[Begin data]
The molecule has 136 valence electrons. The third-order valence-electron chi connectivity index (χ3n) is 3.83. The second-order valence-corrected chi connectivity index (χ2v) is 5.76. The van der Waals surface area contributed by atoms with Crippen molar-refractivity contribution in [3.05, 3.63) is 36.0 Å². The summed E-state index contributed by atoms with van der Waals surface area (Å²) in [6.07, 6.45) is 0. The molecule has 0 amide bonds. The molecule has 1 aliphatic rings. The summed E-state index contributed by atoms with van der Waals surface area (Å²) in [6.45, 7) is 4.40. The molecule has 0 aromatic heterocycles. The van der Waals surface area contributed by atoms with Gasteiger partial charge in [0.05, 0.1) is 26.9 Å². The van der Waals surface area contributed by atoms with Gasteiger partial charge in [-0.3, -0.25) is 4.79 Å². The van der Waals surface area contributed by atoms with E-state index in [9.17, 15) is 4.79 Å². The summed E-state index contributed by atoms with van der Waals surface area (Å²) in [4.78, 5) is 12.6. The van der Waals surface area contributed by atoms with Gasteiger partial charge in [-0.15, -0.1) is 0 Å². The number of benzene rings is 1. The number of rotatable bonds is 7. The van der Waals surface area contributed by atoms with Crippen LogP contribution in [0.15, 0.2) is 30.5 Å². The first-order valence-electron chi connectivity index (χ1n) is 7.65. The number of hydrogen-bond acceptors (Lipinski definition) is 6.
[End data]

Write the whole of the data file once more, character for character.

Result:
The molecule has 136 valence electrons. The third-order valence-electron chi connectivity index (χ3n) is 3.83. The second-order valence-corrected chi connectivity index (χ2v) is 5.76. The van der Waals surface area contributed by atoms with Crippen molar-refractivity contribution in [3.05, 3.63) is 36.0 Å². The summed E-state index contributed by atoms with van der Waals surface area (Å²) in [6.07, 6.45) is 0. The molecule has 0 amide bonds. The molecule has 1 aliphatic rings. The summed E-state index contributed by atoms with van der Waals surface area (Å²) in [6.45, 7) is 4.40. The molecule has 0 aromatic heterocycles. The van der Waals surface area contributed by atoms with Gasteiger partial charge in [0.05, 0.1) is 26.9 Å². The van der Waals surface area contributed by atoms with Gasteiger partial charge in [-0.3, -0.25) is 4.79 Å². The van der Waals surface area contributed by atoms with E-state index in [9.17, 15) is 4.79 Å². The summed E-state index contributed by atoms with van der Waals surface area (Å²) in [4.78, 5) is 12.6. The van der Waals surface area contributed by atoms with Gasteiger partial charge in [-0.15, -0.1) is 0 Å². The number of benzene rings is 1. The number of rotatable bonds is 7. The van der Waals surface area contributed by atoms with Crippen LogP contribution in [0.15, 0.2) is 30.5 Å². The first-order valence-electron chi connectivity index (χ1n) is 7.65. The number of hydrogen-bond acceptors (Lipinski definition) is 6.